ihrjordan wrote:It would certainly be helpful to make this a daily reflection:
The drawbacks of anger

This is all true, but when someone has been abused, he/she does need to pass through a phase of exploring and understanding the anger they feel, before they can truly let it go, in my experience. This should be done in a way that does not inflict that anger on others, of course. But the actual feelings of anger in the body and mind should not be merely repressed, but rather, understood. I stress this because I am still recovering from the abuse I received at the hands of someone I was meant to be able to trust implicitly, when I was a child. This sort of thing leaves an impression in one that takes quite some time to heal, usually. It is not an easy journey to recovery, but with professional assistance via counselling, real friendship, and Dhamma practice, healing does happen, and it is real and deep and satisfying. But it doesn't happen overnight, and I say again, one might need to explore one's feelings of anger initially, because anger is often a symptom that one has been let down and dishonoured by others, and nowhere in the Dhamma does it say we ought to be a doormat who accepts abuse. We need to first learn how to truly love, care for, and respect ourselves, and from that position of greater strength and clarity, we can then begin the process of truly letting go of the anger - for our own sake - when we are ready to do so.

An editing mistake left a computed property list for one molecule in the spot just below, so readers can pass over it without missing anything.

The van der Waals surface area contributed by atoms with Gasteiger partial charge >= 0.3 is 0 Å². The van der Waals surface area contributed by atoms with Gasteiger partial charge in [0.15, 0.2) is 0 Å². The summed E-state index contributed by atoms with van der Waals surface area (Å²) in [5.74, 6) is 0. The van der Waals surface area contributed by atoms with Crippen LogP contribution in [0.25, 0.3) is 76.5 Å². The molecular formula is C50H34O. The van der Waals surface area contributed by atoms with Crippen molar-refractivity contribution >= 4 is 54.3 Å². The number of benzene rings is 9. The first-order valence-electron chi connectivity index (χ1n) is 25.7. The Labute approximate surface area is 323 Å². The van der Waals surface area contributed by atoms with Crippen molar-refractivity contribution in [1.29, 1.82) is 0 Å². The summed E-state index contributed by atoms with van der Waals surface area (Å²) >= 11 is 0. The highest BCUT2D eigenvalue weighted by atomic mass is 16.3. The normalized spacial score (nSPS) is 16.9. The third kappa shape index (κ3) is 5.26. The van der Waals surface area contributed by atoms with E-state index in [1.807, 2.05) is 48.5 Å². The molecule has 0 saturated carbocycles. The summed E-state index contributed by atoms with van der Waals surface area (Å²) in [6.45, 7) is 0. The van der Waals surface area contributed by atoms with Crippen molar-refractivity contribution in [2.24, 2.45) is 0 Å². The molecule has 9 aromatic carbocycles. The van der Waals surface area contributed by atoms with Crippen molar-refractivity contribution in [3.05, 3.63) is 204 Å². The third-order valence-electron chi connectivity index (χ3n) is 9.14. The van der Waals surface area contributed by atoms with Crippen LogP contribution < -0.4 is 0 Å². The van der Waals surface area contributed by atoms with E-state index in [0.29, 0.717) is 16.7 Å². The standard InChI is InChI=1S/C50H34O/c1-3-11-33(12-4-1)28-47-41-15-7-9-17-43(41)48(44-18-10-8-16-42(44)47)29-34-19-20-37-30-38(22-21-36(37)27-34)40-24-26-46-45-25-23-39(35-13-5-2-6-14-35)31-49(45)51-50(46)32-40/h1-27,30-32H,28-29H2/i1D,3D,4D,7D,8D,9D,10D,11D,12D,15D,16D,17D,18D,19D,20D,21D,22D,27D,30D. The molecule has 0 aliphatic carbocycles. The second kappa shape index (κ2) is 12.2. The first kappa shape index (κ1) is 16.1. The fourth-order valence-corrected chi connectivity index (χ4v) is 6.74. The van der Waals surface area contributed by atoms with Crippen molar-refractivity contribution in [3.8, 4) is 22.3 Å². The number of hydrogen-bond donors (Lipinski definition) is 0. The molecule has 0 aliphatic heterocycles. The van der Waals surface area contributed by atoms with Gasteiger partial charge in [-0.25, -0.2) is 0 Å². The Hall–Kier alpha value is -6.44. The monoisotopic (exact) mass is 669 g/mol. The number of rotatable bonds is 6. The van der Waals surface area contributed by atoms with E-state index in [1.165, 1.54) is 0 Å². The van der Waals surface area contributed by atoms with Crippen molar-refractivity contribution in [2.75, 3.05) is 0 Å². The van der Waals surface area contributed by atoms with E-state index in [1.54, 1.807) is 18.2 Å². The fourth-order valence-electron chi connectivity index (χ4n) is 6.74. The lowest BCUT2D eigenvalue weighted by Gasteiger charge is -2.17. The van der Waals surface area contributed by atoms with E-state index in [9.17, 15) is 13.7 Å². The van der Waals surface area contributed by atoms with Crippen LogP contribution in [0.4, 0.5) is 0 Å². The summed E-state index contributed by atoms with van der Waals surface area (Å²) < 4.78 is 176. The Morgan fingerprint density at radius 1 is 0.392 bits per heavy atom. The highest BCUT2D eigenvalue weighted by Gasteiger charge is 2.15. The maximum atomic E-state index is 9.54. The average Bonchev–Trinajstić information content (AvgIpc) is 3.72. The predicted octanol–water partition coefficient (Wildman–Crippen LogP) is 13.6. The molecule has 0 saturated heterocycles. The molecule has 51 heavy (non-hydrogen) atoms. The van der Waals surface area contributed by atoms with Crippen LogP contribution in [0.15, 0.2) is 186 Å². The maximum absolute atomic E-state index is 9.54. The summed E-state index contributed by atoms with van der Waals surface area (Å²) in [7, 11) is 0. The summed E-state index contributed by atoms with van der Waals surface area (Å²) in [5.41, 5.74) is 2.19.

"With regard to internal factors, I don't envision any other single factor like appropriate attention as doing so much for a monk in training, who has not attained the goal but remains intent on the unsurpassed safety from bondage. A monk who attends appropriately abandons what is unskillful and develops what is skillful."
- from the Itivuttaka

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Re: Anger, enraged

Post by Ananda Thera » Sun Jun 22, 2014 8:58 pm

I am very sorry for your situation. I have some advice that may hopefully help you.